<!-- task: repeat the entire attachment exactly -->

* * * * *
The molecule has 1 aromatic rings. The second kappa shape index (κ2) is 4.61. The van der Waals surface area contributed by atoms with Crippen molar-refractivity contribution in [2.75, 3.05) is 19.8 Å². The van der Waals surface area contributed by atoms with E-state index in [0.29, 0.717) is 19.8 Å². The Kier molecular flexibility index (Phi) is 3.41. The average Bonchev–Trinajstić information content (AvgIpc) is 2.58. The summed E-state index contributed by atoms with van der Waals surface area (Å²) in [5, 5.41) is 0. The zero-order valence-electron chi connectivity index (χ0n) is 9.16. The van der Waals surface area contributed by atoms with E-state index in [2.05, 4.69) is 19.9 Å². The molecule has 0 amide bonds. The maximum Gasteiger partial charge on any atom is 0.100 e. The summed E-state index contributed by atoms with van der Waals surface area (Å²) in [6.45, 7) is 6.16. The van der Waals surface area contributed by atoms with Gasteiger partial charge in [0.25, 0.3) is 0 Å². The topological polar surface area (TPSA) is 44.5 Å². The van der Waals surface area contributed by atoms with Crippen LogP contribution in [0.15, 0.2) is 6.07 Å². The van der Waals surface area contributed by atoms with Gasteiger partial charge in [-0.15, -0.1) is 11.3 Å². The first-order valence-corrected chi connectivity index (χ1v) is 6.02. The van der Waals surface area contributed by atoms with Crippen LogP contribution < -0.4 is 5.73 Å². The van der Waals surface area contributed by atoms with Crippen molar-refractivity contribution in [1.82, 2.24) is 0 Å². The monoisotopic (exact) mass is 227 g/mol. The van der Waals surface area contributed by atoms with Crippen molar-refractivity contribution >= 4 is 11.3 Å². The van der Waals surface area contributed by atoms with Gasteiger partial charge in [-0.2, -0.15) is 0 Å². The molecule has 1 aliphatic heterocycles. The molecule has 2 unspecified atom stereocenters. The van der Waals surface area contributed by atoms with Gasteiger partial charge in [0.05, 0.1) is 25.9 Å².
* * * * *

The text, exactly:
The molecule has 1 aromatic rings. The second kappa shape index (κ2) is 4.61. The van der Waals surface area contributed by atoms with Crippen molar-refractivity contribution in [2.75, 3.05) is 19.8 Å². The van der Waals surface area contributed by atoms with E-state index in [0.29, 0.717) is 19.8 Å². The Kier molecular flexibility index (Phi) is 3.41. The average Bonchev–Trinajstić information content (AvgIpc) is 2.58. The summed E-state index contributed by atoms with van der Waals surface area (Å²) in [5, 5.41) is 0. The zero-order valence-electron chi connectivity index (χ0n) is 9.16. The van der Waals surface area contributed by atoms with E-state index in [2.05, 4.69) is 19.9 Å². The molecule has 0 amide bonds. The maximum Gasteiger partial charge on any atom is 0.100 e. The summed E-state index contributed by atoms with van der Waals surface area (Å²) in [6.45, 7) is 6.16. The van der Waals surface area contributed by atoms with Gasteiger partial charge in [0.25, 0.3) is 0 Å². The topological polar surface area (TPSA) is 44.5 Å². The van der Waals surface area contributed by atoms with Crippen LogP contribution in [0.15, 0.2) is 6.07 Å². The van der Waals surface area contributed by atoms with Gasteiger partial charge in [-0.15, -0.1) is 11.3 Å². The first-order valence-corrected chi connectivity index (χ1v) is 6.02. The van der Waals surface area contributed by atoms with Crippen LogP contribution < -0.4 is 5.73 Å². The van der Waals surface area contributed by atoms with Crippen molar-refractivity contribution in [1.82, 2.24) is 0 Å². The monoisotopic (exact) mass is 227 g/mol. The van der Waals surface area contributed by atoms with Crippen molar-refractivity contribution >= 4 is 11.3 Å². The van der Waals surface area contributed by atoms with Gasteiger partial charge in [-0.2, -0.15) is 0 Å². The molecule has 1 aliphatic heterocycles. The molecule has 2 unspecified atom stereocenters. The van der Waals surface area contributed by atoms with Gasteiger partial charge in [0.05, 0.1) is 25.9 Å².